Because death is not right. Something is fundamentally wrong with the idea of an end. Jesus came to give life. He weeps because He must go through death and His beloved must suffer through it as well. My comfort in moments like this is that Jesus was completely human and yet completely God. He knew the hope that His death would eventually bring and yet His heart still broke. I find comfort in caring so deeply because Jesus’s heart broke over and over at the injustice in this world.

And death is the ultimate injustice.

My roommate and I have both been faced with the reality of death in the past twenty-four hours. The reality stops everything. For her, a young man and friend she looked up to had his life taken away suddenly. For me, I watch a young boy, who is like a brother, slowly end his fight with cancer. We both weep.

Why does it seem like the young, loving, caring, generous people are taken so soon when they have so much to offer? I want to scream out in anger and shake my fist at a God who would allow this. Where is my faith now?

And then I remember that the whole Earth shook at the death of Jesus. The whole Earth responded physically to death. Because something is not right when life is stripped away. The whole Earth cried out in anger. The sky turned black. The curtain in the temple split in half.

There are no answers. There is only peace and reassurance and hope. I can go directly to God and cry out “why?” For He is not some higher being who is separate from my pain. He has felt the pain, dwelt in the suffering, and carried the injustice.

As I watch this young friend end his fight with cancer, and I cannot be there and am rendered helpless, the only thing I cling to is the fact that I can walk up to the throne of mercy and grace because my God understands. I cling to the fact that justice is coming and right will win. I do not cling to Him because I have faith. I cling to Him because I have nothing else.

And instead I shake my fist at death and declare, “Oh death, where is your sting? Oh hell, where is your victory?” 

In the Aftermath of Easter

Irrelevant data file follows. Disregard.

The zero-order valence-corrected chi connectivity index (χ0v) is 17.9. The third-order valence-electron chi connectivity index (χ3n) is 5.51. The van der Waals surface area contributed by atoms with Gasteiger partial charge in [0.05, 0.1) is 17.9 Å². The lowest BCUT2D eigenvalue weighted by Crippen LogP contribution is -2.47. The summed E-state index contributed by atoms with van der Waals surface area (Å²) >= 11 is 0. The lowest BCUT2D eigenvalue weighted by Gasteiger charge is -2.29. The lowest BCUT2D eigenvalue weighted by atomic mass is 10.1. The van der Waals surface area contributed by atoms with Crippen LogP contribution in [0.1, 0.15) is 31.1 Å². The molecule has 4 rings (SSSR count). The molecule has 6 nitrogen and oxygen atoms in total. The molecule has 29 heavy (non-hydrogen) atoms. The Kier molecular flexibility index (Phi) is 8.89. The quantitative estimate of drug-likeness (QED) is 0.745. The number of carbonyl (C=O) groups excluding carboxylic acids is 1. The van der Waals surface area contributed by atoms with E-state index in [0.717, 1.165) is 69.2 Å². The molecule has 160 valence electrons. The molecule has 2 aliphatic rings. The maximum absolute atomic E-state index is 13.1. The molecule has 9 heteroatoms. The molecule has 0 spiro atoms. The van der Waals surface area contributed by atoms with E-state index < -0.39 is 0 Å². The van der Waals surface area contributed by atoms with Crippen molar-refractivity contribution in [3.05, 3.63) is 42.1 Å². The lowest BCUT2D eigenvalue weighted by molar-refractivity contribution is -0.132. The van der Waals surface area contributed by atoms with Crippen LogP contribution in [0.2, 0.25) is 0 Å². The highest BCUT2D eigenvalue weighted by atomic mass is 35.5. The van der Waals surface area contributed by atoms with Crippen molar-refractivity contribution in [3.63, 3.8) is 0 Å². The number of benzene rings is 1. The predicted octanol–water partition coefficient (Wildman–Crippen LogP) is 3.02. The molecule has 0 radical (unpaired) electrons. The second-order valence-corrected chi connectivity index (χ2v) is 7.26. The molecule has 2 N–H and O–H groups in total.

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What does the aftermath of Easter look like?

Realistically, it looks a bit messy. Lots of dirty dishes. Piles of leftover food. Floors that need to be swept after all the feet that stepped on them. Easter eggs in the yard that won’t be found until next fall. Exhausted humans.

Spiritually, it looks a bit messy too. On Sunday we relish in the holiday of Easter—the fancy dresses, bright colors, beautiful music, and smiles all around. We sit in the hope of our King who has come to defeat sin and wipe our debt clean.

And then Monday morning hits. The weight comes back. The grey sets in.

I carry the pressures of success. The world says I need to perform and execute. I need to “get ahead.” I carry the stress of education. I begin to measure my worth in numbers and letters.

The world looks dark and feels hopeless. Life throws twists in the road and I blindly stumble around trying to find my way. The headlines are filled with mass shootings, violent riots, and covert bombings. A classmate struggles with depression. A family friend is dying. I wrestle with anxiety.

The beauty of spring is that after a grey and cold winter, color and warmth return to the earth. Each year spring brings new life and with it new hope. The beauty of Easter is that when darkness enshrouds us, light has come. Each year I am reminded that true life is attainable and real hope can be found. To me, Easter coming in the spring represents the way the physical mirrors the spiritual.

Yet the Resurrection of Jesus is not a moment we point to but a constant grace we live in. When the smiles, sun, colors, and music fade, the grace remains.

This is the aftermath.